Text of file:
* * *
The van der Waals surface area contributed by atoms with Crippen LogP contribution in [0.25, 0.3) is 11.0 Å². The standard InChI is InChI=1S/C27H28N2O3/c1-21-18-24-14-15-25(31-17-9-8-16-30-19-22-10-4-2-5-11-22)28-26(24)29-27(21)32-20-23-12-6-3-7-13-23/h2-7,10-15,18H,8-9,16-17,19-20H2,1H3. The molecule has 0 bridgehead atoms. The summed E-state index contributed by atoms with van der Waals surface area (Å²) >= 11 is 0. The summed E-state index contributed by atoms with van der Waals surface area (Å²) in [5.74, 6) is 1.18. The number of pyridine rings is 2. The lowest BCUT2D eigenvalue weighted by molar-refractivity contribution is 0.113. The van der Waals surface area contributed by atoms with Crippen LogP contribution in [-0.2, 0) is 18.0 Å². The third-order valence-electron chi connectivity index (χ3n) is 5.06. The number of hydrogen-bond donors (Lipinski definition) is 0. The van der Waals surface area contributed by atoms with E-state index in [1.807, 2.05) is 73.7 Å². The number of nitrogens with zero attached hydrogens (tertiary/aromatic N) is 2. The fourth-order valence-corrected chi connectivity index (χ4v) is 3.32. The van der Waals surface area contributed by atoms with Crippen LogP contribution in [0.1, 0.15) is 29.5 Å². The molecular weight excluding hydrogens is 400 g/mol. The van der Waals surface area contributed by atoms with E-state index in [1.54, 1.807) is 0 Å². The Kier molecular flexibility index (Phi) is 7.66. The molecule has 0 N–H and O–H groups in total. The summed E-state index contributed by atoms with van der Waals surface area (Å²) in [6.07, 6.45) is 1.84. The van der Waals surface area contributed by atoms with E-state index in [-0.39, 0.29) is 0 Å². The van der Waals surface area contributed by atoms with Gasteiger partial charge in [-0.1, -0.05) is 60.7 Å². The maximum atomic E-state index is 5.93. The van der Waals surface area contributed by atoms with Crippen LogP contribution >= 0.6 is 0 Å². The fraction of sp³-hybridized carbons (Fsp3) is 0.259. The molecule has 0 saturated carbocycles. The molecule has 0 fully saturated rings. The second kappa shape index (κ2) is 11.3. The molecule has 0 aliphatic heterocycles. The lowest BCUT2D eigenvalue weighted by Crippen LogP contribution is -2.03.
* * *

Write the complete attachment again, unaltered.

The van der Waals surface area contributed by atoms with Crippen LogP contribution in [0.25, 0.3) is 11.0 Å². The standard InChI is InChI=1S/C27H28N2O3/c1-21-18-24-14-15-25(31-17-9-8-16-30-19-22-10-4-2-5-11-22)28-26(24)29-27(21)32-20-23-12-6-3-7-13-23/h2-7,10-15,18H,8-9,16-17,19-20H2,1H3. The molecule has 0 bridgehead atoms. The summed E-state index contributed by atoms with van der Waals surface area (Å²) >= 11 is 0. The summed E-state index contributed by atoms with van der Waals surface area (Å²) in [5.74, 6) is 1.18. The number of pyridine rings is 2. The lowest BCUT2D eigenvalue weighted by molar-refractivity contribution is 0.113. The van der Waals surface area contributed by atoms with Crippen LogP contribution in [-0.2, 0) is 18.0 Å². The third-order valence-electron chi connectivity index (χ3n) is 5.06. The number of hydrogen-bond donors (Lipinski definition) is 0. The van der Waals surface area contributed by atoms with E-state index in [1.807, 2.05) is 73.7 Å². The number of nitrogens with zero attached hydrogens (tertiary/aromatic N) is 2. The fourth-order valence-corrected chi connectivity index (χ4v) is 3.32. The van der Waals surface area contributed by atoms with Crippen LogP contribution in [0.1, 0.15) is 29.5 Å². The molecular weight excluding hydrogens is 400 g/mol. The van der Waals surface area contributed by atoms with E-state index in [1.54, 1.807) is 0 Å². The Kier molecular flexibility index (Phi) is 7.66. The molecule has 0 N–H and O–H groups in total. The summed E-state index contributed by atoms with van der Waals surface area (Å²) in [6.07, 6.45) is 1.84. The van der Waals surface area contributed by atoms with E-state index in [-0.39, 0.29) is 0 Å². The van der Waals surface area contributed by atoms with Gasteiger partial charge in [-0.1, -0.05) is 60.7 Å². The maximum atomic E-state index is 5.93. The van der Waals surface area contributed by atoms with Crippen LogP contribution >= 0.6 is 0 Å². The fraction of sp³-hybridized carbons (Fsp3) is 0.259. The molecule has 0 saturated carbocycles. The molecule has 0 fully saturated rings. The second kappa shape index (κ2) is 11.3. The molecule has 0 aliphatic heterocycles. The lowest BCUT2D eigenvalue weighted by Crippen LogP contribution is -2.03.